For Mushroom Monday this week we bring you Trametes versicolor, also known as the ‘Turkey Tail’ fungus, so named as the banding pattern on this particular fungus resembles that of a wild turkey tail.

Trametes versicolor, the ‘Turkey Tail’ fungus

The Turkey Tail is often found on hardwood logs and stumps, and occasionally on conifer wood. Here the majority of Turkey Tail fungi seem to prefer decaying Tanbark (Lithocarpus densiflorus) and Live Oaks (Quercus agrifolia).

Trametes versicolor is a common polypore species found worldwide

Trametes versicolor is a polypore fungus, and is one of the most common fungi that can be found in North American woods, but is also found worldwide.  Polypores are important decomposers of wood within forest ecosystems.

Trametes versicolor is a polypore fungus. The pores are just visible on the under-surface of this specimen

Pores on the ventral surface of Trametes versicolor (click image to enlarge)

Trametes versicolor is known for its brightly colored banding patterns, and this specimen is perhaps the most vivid colored Turkey Tail I’ve found here to date.  The color of the bands can be somewhat variable (hence the name versicolor), but are generally dark to light brown bands, alternating with lighter white to tan.  Occasional bands of orange, magenta, or blue are seen.

The concentric rings of Trametes versicolor range from white, to tan, to dark brown

Trametes versicolor is often confused with the ‘False Turkey Tail’ fungus seen below (Stereum ostrea or Stereum hirsutum).

Stereum species have a similar banding pattern to Trametes, and are often mis-identified as true Turkey Tail fungi

Stereum species are crust fungi, not polypores.  The principle feature used to distinguish Trametes from Stereum in the field, is that the underside of the ‘False Turkey Tail’ (Stereum) lacks a pore surface.

False Turkey Tails, like this Stereum species, lack pores on the ventral surface (right)

It is important when trying to identify these fungi that you examine the under-surface for the presence of pores.  Otherwise their appearance is similar, including the banding pattern.  The coloration of Stereum however, tends more toward orange, red and green in coloration.  Stereum species are also occasionally parasitized by jelly fungi (see prior post on Tremella aurantia), whereas Trametes generally are not.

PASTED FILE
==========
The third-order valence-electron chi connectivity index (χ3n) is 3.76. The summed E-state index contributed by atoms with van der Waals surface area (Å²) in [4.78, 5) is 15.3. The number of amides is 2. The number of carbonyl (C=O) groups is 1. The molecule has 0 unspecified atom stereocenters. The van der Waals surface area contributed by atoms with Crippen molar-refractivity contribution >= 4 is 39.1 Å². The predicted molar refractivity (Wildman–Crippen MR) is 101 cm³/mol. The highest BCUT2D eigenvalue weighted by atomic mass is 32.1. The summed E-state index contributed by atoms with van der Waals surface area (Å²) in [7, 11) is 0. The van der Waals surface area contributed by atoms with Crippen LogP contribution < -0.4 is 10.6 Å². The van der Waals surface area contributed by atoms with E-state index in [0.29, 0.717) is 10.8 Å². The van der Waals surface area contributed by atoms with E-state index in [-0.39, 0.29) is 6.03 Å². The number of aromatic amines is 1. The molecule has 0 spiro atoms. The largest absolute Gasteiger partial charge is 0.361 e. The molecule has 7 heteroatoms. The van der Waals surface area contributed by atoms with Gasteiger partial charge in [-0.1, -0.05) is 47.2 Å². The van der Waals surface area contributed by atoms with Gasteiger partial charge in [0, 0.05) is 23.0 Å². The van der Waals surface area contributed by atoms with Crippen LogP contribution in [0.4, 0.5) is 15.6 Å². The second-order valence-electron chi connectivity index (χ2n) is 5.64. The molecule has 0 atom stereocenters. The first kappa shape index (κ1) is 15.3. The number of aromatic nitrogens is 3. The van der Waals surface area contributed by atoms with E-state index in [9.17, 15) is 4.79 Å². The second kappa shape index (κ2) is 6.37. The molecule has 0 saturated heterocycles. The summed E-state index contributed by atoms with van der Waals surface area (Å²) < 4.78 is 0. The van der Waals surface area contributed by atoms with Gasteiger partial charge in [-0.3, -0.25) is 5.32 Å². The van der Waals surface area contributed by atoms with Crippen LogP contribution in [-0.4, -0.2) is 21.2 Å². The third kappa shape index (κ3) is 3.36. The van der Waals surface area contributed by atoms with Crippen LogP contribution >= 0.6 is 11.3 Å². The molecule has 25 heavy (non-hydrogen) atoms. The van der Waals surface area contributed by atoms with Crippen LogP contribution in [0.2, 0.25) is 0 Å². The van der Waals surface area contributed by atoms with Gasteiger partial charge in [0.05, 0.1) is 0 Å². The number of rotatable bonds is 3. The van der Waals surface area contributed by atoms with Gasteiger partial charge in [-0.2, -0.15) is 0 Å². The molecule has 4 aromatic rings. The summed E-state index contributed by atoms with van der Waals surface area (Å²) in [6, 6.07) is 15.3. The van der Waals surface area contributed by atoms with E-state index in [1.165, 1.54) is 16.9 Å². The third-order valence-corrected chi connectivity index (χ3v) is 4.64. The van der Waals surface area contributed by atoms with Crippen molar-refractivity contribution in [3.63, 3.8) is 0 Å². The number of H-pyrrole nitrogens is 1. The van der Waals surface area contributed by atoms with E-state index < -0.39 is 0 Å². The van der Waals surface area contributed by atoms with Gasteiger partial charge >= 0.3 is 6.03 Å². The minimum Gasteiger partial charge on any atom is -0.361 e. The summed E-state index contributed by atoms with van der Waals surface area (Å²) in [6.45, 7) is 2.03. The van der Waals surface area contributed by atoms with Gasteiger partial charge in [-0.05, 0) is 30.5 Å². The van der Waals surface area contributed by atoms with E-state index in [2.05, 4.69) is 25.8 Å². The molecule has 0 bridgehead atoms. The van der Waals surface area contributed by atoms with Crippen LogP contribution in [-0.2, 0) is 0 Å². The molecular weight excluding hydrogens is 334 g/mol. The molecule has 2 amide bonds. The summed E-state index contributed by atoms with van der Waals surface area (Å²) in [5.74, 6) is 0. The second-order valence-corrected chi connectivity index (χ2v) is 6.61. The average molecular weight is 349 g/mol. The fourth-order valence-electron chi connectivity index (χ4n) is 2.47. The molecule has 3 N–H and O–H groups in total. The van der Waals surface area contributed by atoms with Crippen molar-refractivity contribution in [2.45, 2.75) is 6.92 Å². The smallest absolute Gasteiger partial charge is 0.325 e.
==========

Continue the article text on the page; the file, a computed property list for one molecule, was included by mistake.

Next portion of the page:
Jelly fungi are often associated with Stereum species

Both Trametes and Stereum species often catch a hiker’s eye because both can form extensive colonies on decaying hardwoods.

Colony of Stereum sp. on decaying Tanbark-Oak

Occasionally, both Trametes and Stereum may even be found on the same log together.

A large colony of Trametes versicolor, and Stereum (lower left) both growing on the same stump

Trametes versicolor is too tough to be considered edible.  However, this fungus is proving to be of value medicinally.  Trametes versicolor contains a protein-bound polysaccharide known as Polysaccharide-K (PSK).  PSK, isolated from this fungus, has been shown in clinical studies to have anti-cancer properties, and may prove to be beneficial as an adjuvant treatment to aid in the prevention of recurrence of a range of common cancers [1,2].

The spore print of Trametes versicolor is white, and the brown pigments in this fungus may be extracted and used to dye paper, fabric and wool.

Hopefully, the next time you encounter these fungi in the forest, you’ll be better able to distinguish true Turkey Tail fungi, from False Turkey Tails.

[1] Standish LJ, et al. Trametes versicolor mushroom immune therapy in breast cancer.  J Soc Integr Oncol. 2008 Summer;6(3):122-8.

[2] Hsieh TC, Wu JM.  Cell growth and gene modulatory activities of Yunzhi (Windsor Wunxi) from mushroom Trametes versicolor in androgen-dependent and androgen-insensitive human prostate cancer cells.  Int J Oncol. 2001 Jan;18(1):81-8.